Abstract: Sequence Stratigraphy and Hydrostratigraphy in a Cratonic Basin: Outcrop Models from the Triassic, Southern Germany
The classical Germanic Triassic represents a natural laboratory to study the stratigraphic dynamics in a typical cratonic basin. This paper has two goals: (1) to highlight the insights (and problems) gained by reviewing the Germanic Triassic in terms of sequence stratigraphy, and (2) to translate the observed patterns of basin fill into fluid-flow units relevant for modeling reservoirs and aquifers (hydrostratigraphy).
The sequence stratigraphic methodology can be applied to cratonic basin fills as well, although it has been developed in passive continental margins. The German Triassic represents a second-order transgressive/regressive cycle in which the continental red beds of the Buntsandstein pass gradually upward into the Muschelkalk carbonates (and evaporites), and back into the terrestrial Keuper. This second-order cycle is built by at least 13 third-order depositional sequences. Many bounding surfaces, such as sequence boundaries and (maximum) flooding surfaces, represent widely used marker beds, long used in classical lithostratigraphy.
A variety of parasequence types with distinct sedimentary and paleoecological changes, stacking patterns, and sequence anatomies is revealed by outcrop analysis. Cratonic basins show a number of differences to conventional sequence stratigraphic signatures, including the apparent scarcity of true lowstand deposits, the importance of flooding surfaces, the impact of subtle tectonics, and the influence of climatic changes on sequence development, especially in continental successions.
A regional coastal onlap chart can be constructed using a synthesis of outcrop and well-log data on stratal geometry, facies, cycle stacking patterns, and paleogeography. The observed cycles appear to correlate fairly well to those in other areas, but include a number of additional sequences not shown in the Haq et al. (1987) chart. Comparative analysis of regional onlap curves from different, globally spread Triassic basins, together with an improved biostratigraphy, will be necessary to relate the observed changes to eustatic vs. tectonic and climatic controls and to produce a refined eustatic chart. The German basin has potential to provide a calibration point for such an analysis.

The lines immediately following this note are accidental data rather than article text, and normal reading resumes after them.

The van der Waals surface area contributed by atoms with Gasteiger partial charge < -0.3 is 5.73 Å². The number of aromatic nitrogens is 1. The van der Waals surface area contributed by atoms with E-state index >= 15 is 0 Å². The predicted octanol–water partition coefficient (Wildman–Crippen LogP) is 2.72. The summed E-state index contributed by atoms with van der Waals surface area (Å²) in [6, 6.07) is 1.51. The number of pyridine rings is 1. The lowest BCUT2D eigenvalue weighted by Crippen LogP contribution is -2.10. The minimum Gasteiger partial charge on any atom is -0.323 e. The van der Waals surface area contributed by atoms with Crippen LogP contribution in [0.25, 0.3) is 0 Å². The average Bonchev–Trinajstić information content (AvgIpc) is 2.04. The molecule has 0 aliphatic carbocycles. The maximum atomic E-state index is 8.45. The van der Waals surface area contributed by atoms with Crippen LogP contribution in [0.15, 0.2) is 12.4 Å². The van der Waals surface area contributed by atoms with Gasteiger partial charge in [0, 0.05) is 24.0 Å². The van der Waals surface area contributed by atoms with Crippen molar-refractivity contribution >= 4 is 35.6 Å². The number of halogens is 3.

An additional major aim of this work is to assemble a set of outcrop analogs for both hydrocarbon reservoirs and for groundwater aquifers (environmental geology). The hierarchy of sedimentary "genetic units," as determined by sequence stratigraphic analysis, can be translated into "hydrostratigraphic units." The different scales of genetic sedimentary units determine different scales of heterogeneities for the hydraulics of fluid flow. Selected intervals were studied with a minipermeameter, and outcrop gamma-ray logging integrates surface with subsurface sections. In addition, georadar profiling helps delineate the three-dimensional facies architecture of fluvial sand bodies. The measurements at the outcrop analogs are aimed at constrain--the input parameters for reservoir and aquifer modeling.
AAPG Search and Discovery Article #90949©1995-1996 AAPG International Distinguished Lecturers